Writing stories from your genealogy research

How to write a story from your family research

Uncle Cal
Uncle Cal

I’ve researched my family’s history and stories for more than fifteen years now and after all this time, I still unravel secrets I’ve never heard before. Recently, I gathered information that an uncle did not graduate from high school like we thought although he served in WWII and later became a successful businessman. It’s a mystery. Did he keep this secret all his life, or are his military records wrong? High school record show him as graduating, so?

Through my work, I’ve made photocopies, identified tintypes, called courthouses for information, and dug through deceased relative’s chests stored for decades. Boxes of material gather dust in my closets.

What can I do with these tidbits of information? It’s like unraveling a puzzle, each piece fits somewhere in someone’s life story, and since I am a puzzle solver, this brainteaser challenges me. I especially love seeing how God works in people’s life.

I take snippets of historical information, organize them into some logical manner, and mull over the whys of this or that. My historical novel, A Promise to Break, which comes out in May, contains true information taken from my investigation. This trilogy is about how two people, godly though they were, struggled with their beliefs and grew from that struggle. Psalms 146:10 states, “The Lord reigns forever, your God, O Zion, for all generations. Praise the Lord.” Certainly, every generation has been blessed with God stories, and, although we may never solve all the mysteries, those stories can bless and encourage us today.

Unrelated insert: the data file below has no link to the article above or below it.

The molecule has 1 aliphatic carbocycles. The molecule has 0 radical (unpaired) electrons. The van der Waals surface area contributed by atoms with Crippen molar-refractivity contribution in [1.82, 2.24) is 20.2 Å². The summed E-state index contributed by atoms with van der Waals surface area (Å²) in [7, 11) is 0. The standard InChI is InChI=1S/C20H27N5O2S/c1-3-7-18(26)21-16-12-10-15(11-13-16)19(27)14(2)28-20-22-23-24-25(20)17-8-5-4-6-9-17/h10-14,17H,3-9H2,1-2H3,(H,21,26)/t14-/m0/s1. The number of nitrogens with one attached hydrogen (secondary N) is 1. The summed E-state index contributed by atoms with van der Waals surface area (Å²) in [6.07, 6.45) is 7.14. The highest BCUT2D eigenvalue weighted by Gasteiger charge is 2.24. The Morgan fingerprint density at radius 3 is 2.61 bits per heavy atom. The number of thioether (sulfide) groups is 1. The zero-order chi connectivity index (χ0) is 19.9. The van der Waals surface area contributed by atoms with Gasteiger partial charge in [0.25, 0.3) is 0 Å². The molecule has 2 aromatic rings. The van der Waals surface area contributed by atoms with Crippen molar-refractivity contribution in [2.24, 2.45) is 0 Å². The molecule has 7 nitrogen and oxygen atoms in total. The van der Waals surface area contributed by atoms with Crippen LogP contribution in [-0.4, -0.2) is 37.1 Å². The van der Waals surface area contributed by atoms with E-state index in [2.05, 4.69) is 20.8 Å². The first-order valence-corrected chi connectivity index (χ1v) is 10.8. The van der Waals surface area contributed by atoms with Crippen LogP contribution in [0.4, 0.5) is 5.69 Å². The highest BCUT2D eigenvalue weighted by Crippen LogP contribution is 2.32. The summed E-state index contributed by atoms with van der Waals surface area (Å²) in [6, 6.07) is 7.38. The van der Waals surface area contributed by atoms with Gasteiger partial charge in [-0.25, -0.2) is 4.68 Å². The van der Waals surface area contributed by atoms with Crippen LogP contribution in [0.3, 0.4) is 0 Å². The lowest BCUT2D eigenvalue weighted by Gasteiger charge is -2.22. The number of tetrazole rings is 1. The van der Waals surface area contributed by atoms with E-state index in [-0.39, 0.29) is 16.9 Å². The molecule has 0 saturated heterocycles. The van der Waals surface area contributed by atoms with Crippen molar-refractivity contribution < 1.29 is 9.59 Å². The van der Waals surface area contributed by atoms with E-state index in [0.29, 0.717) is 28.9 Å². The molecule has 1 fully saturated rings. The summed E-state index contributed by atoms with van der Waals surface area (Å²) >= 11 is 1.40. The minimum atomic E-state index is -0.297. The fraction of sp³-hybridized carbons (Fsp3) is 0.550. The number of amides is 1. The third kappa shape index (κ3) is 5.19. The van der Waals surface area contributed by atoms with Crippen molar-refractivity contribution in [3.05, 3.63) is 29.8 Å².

I just read a genealogy guide titled Who’s Your Daddy? by Carolyn B. Leonard. I highly recommend it. The book page is www.WHOSYOURDADDYBOOK.COM . This amazing book details every aspect of genealogy research, from dating old photographs, to gravestone etching, to organizing vital records. You can order the book at book:

I haven’t documented to the level of Leonard, but after reading her book, I know much more about how to keep records for future generations. And at this point in my research, I choose to believe my uncle’s military records are wrong, at least until documented otherwise.

I love Carolyn Leonard’s motto on her website: Life should not be a journey to the grave with the intention of arriving in an attractive and well-preserved body, but rather to skid in sideways, covered in scars, body thoroughly used up, totally worn out and screaming YAHOO! what a ride!

I’m on this wild ride of life, and one of my endeavors is to record God’s work in my family’s history. The Lord is more incredible than any mundane information I have seen in a history book. So, I challenge you, when you get a chance to interview an elderly relative, peruse old military records, or simply discuss old photos with your mom, take it, appreciate its value and record it to share with the rest of us.

You are loved.

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